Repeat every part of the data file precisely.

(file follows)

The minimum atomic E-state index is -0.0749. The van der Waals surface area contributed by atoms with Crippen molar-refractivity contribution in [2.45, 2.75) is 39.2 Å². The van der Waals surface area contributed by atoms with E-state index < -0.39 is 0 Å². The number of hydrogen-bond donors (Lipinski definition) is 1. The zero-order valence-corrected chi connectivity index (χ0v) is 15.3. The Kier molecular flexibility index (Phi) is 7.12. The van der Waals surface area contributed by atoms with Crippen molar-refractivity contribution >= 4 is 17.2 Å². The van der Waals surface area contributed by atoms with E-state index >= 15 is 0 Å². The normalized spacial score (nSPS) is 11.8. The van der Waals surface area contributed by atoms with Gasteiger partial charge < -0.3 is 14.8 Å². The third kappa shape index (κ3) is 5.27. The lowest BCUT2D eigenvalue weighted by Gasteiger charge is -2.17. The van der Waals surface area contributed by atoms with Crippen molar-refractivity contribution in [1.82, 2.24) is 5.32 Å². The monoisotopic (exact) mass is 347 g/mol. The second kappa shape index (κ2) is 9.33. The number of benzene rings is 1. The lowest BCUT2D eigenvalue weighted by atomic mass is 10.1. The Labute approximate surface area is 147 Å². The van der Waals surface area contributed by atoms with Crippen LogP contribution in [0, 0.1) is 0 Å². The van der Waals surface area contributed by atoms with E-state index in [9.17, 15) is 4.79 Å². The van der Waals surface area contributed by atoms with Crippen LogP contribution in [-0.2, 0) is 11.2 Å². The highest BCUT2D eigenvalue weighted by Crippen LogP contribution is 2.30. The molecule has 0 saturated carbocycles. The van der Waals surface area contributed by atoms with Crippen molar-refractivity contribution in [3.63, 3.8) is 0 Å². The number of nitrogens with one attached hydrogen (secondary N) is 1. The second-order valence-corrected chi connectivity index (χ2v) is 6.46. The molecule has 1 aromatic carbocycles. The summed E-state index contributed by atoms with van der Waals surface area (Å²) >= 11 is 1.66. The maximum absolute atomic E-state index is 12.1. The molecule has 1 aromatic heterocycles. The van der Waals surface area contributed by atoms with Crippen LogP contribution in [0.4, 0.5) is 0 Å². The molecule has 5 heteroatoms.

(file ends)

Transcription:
The minimum atomic E-state index is -0.0749. The van der Waals surface area contributed by atoms with Crippen molar-refractivity contribution in [2.45, 2.75) is 39.2 Å². The van der Waals surface area contributed by atoms with E-state index < -0.39 is 0 Å². The number of hydrogen-bond donors (Lipinski definition) is 1. The zero-order valence-corrected chi connectivity index (χ0v) is 15.3. The Kier molecular flexibility index (Phi) is 7.12. The van der Waals surface area contributed by atoms with Crippen molar-refractivity contribution >= 4 is 17.2 Å². The van der Waals surface area contributed by atoms with E-state index >= 15 is 0 Å². The normalized spacial score (nSPS) is 11.8. The van der Waals surface area contributed by atoms with Gasteiger partial charge < -0.3 is 14.8 Å². The third kappa shape index (κ3) is 5.27. The lowest BCUT2D eigenvalue weighted by Gasteiger charge is -2.17. The van der Waals surface area contributed by atoms with Crippen molar-refractivity contribution in [1.82, 2.24) is 5.32 Å². The monoisotopic (exact) mass is 347 g/mol. The second kappa shape index (κ2) is 9.33. The number of benzene rings is 1. The lowest BCUT2D eigenvalue weighted by atomic mass is 10.1. The Labute approximate surface area is 147 Å². The van der Waals surface area contributed by atoms with Crippen LogP contribution in [0, 0.1) is 0 Å². The van der Waals surface area contributed by atoms with E-state index in [9.17, 15) is 4.79 Å². The van der Waals surface area contributed by atoms with Crippen LogP contribution in [-0.2, 0) is 11.2 Å². The highest BCUT2D eigenvalue weighted by Crippen LogP contribution is 2.30. The molecule has 0 saturated carbocycles. The van der Waals surface area contributed by atoms with Crippen molar-refractivity contribution in [3.63, 3.8) is 0 Å². The number of nitrogens with one attached hydrogen (secondary N) is 1. The second-order valence-corrected chi connectivity index (χ2v) is 6.46. The molecule has 1 aromatic carbocycles. The summed E-state index contributed by atoms with van der Waals surface area (Å²) >= 11 is 1.66. The maximum absolute atomic E-state index is 12.1. The molecule has 1 aromatic heterocycles. The van der Waals surface area contributed by atoms with Crippen LogP contribution in [0.4, 0.5) is 0 Å². The molecule has 5 heteroatoms.